Generic selectors
Exact matches only
Search in title
Search in content
Post Type Selectors

Three famous people you didn’t know were born in Prague

Share on facebook
Share on twitter
Share on linkedin
Table of Contents

You probably already know that writer Franz Kafka was one of the famous people born in Prague. He is not only one of the most prominent writers of the 20th century, but also Prague’s most famous face.

But did you know Prague is also home to many other great name? Here are three other famous people who were born in Prague.

Martina Navratilova

File:Martina Navrátilová at the 2010 US Open 02.jpg
Martina Navratilova by Robbie Mendelson via Wikimedia Commons/CC BY-SA 2.0

Born in the former Czechoslovakia in 1956, Navratilova is considered one of the best females tennis players of all time. She grew up and lived in Prague until 1975, when she requested political asylum in the US.

Navratilova won 59 major titles, the most Gran Slam titles of any player during the Open Era. These included 31 women’s doubles titles and 10 mixed doubles titles. She’s also won the women’s singles title at Wimbledon nine times – a record that still hasn’t been broken.

Rainer Maria Rilke

Three famous people you didn't know were born in Prague image 31
A portrait of Rilke by Leonid Pasternak/Public domain

Kafka isn’t the only renowned writer who was born in Prague. Rilke has been recognized as one of the “most lyrically-intense poets in the German language” and considered a key figure in the transition between traditional and modernist writers. Although he was born in Prague, Rilke is considered an Austrian poet, as in 1875 Prague was part of the Austro-Hungarian Empire.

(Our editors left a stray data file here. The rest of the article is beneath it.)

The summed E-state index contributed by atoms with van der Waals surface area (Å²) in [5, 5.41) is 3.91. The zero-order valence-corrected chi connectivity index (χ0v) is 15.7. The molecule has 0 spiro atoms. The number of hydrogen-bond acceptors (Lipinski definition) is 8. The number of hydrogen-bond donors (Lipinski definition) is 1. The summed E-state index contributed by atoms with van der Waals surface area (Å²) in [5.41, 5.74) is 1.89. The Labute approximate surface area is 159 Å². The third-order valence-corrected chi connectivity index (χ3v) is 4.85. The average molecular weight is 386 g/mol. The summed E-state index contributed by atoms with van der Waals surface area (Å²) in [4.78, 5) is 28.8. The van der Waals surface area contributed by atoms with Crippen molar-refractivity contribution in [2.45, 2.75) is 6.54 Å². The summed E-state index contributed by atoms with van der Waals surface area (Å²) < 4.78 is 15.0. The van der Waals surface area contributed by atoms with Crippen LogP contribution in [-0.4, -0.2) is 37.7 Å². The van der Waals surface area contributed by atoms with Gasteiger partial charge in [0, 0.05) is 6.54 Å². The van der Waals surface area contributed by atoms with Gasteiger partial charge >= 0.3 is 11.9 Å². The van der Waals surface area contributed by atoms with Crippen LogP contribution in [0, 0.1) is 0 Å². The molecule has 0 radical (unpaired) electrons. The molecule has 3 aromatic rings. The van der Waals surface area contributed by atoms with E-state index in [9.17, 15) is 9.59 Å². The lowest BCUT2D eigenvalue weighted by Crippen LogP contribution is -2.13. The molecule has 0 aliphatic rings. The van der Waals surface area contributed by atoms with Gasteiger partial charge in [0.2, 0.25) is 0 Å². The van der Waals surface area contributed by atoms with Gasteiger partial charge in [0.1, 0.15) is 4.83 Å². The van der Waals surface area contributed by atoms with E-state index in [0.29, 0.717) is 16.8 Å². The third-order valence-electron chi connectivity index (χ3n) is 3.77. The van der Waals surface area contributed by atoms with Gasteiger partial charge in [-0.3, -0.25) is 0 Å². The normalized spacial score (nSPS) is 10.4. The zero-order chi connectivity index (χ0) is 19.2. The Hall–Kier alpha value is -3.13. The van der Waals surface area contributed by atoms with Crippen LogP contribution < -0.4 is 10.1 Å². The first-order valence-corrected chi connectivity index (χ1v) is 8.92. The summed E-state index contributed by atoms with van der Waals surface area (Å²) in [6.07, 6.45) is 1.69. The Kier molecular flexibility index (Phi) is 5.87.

Antonín Dvořák 

Three famous people you didn't know were born in Prague image 32
Antonin Dvorak/Public domain

Neo-Romantic Dvořák wasn’t the first famous Czech composer (many call his predecessor Bedřich Smetana “the father of Czech music”) but he was certainly the first one to achieve worldwide recognition. Dvořák was a child prodigy, already playing the violin expertly by the time he was six years old. By the 1880s, he was performing in both London and the US to sold out audiences and in 1892, he took over NYC’s National Conservatory of Music of America as director.

Dvořák incorporated aspects of Bohemian folk music into his classic string symphonies for a unique, majestic sound. As a result, many of his most famous works sound like they could be movie soundtracks.

You can listen to some of the best Dvořák’s works here.

most viewed

Subscribe Now